Oluokun turning sights and sounds into tackles

May 12, 2018 Flowery Branch: Atlanta Falcons linebacker Foyesade Oluokun talks to the media after the second day of rookie-mini-camp on Saturday, May 12, 2018, in Flowery Branch.  Curtis Compton/ccompton@ajc.com
May 12, 2018 Flowery Branch: Atlanta Falcons linebacker Foyesade Oluokun talks to the media after the second day of rookie-mini-camp on Saturday, May 12, 2018, in Flowery Branch. Curtis Compton/ccompton@ajc.com

Credit: ccompton@ajc.com

Credit: ccompton@ajc.com

Falcons rookie linebacker ramps up playing time with big results

No confetti fell and there were no balloons nor kazoos Sunday at Mercedes-Benz Stadium, but Foyesade Oloukun’s breakout party happened even if you didn’t notice, and the Falcons plan to let their rookie linebacker keep making noise if he keeps hearing so well.

He led the way with 10 combined tackles and assists against Tampa Bay (one coming on special teams), and the brass wasn’t surprised.

Coach Dan Quinn and defensive coordinator Marquand Manuel see a lot of Deion Jones in the sixth-round draft choice, and they’ve been waiting for this.

They also see a lot of Yale in the former Bulldog, and coaches have been expecting the 6-foot-2, 229-pounder to do what he did as the Falcons survived the Buccaneers 34-29. Oluokun’s brain power is one reason why he was on the field so much more than before in the Falcons’ base defense and in nickel sets as well.

The other reason he hasn’t played more is that he’s had a bum ankle, and nearly as soon as the swelling went down, he took off, and played 40 of 66 snaps – by far his most playing time this season.

“He’s really been battling through an injury. He really put the work in from the ankle, so he is no longer having to deal with that. He’s healthy and ready to take on a bigger role,” Quinn said Saturday after the Falcons’ final practice before playing the Giants on Monday night.

“We could have earlier, but he wasn’t able to yet. What we love about him is his smarts and his ability to cover. He’s explosive, he’s fast.”

Mitigating circumstances also contributed, as fellow linebacker Duke Riley missed six of 12 tackle attempts a week earlier at Pittsburgh, So, against the Bucs, Riley just 42 percent of the snaps against the Bucs after playing 84 percent against the Steelers, 75 percent against the Bengals, 80 percent against the Saints and 87 percent against the Panthers.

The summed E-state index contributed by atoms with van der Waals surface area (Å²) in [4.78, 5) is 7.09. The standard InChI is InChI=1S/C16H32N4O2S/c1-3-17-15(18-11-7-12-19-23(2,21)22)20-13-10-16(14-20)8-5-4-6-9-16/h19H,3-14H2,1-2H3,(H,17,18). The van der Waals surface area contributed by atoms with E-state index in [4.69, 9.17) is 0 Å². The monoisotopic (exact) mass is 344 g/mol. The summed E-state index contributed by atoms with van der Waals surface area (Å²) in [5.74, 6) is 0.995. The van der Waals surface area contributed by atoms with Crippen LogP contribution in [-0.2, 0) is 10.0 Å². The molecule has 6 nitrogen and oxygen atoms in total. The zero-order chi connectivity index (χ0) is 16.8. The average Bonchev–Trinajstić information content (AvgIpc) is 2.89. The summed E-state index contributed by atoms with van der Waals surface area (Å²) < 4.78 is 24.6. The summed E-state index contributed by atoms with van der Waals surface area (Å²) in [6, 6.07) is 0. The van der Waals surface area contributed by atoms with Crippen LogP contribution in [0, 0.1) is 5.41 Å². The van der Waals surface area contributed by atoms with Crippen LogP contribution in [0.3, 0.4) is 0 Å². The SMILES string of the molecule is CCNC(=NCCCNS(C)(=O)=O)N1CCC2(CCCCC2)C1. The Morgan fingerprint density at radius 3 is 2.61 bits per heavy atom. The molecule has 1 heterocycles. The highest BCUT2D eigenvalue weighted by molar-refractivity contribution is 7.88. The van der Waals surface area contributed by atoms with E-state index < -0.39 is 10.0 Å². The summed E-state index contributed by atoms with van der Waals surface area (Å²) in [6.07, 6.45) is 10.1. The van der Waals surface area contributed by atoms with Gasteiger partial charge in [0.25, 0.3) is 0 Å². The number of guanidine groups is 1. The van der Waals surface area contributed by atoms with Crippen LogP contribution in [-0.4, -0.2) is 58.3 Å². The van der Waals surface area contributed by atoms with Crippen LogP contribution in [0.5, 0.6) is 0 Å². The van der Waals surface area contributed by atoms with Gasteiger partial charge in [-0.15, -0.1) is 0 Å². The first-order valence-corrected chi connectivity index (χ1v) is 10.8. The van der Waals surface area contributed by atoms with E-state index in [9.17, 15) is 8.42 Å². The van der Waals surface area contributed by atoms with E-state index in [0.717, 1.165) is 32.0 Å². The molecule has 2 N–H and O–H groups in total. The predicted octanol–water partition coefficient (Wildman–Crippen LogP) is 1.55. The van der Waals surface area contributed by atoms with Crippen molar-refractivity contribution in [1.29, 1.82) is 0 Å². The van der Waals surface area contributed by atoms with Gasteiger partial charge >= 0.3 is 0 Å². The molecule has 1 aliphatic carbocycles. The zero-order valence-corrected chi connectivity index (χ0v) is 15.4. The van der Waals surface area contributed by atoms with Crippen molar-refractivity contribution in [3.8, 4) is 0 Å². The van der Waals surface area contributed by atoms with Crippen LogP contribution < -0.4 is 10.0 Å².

To be sure, Oluokun's playing better in part because he's hearing better. You read that right. He's healthier and reading plays not only with his eyes but also with his ears.

Asked why he’s better able to see plays unfold now than in the first game of the season, he suggested that he’s seen enough to better know what’s coming and he’s incorporating the sounds of the game to help react faster, too.

“I kind of see the plays unfold, basically get a feel for how the line moves or what it sounds like so that when they go back to that play you’ll be able to see it quicker,” he said.

What it sounds like? You mean like picking snap count, audible calls?

Nah, it’s about the crack of pads upon snap. It sounds different run vs. pass, and his senses tingle one way or the other and tip him toward plays.

“It’s how hard they come off the ball run (or drop to) pass (protect),” Oluokun said. “On stretch they go flatter down the line, or they come straight at you ... it’s recognition [and repetition].

“It’s like a golf swing. When you start swinging for the first time, you might be worried about your hand needs to be here, your arm needs to be there, your follow through. At week seven, you’re not thinking, you’re just reacting and doing.”

Oluokun figures to play quite a bit again Monday night when the Falcons (2-4) take on the Giants (1-5), as New York tight ends Evan Engram and Rhett Ellison both look healthy enough to start and play. They’ve combined to catch 21 passes and score two touchdowns.

Atlanta coaches value Oluokun’s ability to match up in coverage, and the fact that he soaks up information and puts it into play.

“He’s very smart. When we say that, he never makes the same mistake twice,” Manuel said. “He prides himself on retaining information. And his ability to cover tight ends ... he does a really good job of that, another guy similar to what (De’Vondre Campbell) does.”

Oluokun said was he more sore Monday after the Bucs game, and chances are that will continue because he figures to keep playing more so as to get even more sore.

Coaches trust him more than before.

“That’s what it is, ” Manuel said. “... If playing Foye more is how we win the game because he’s able to do certain things, that’s what we’re going to do.”

Quinn echoed that.

“If there is a guy that has a unique skill for a certain situation, we're going to try to utilize him, and I think that's probably the case there with Foye,” the coach said. “We put him in the base wheel package, and we're going to do more of it.”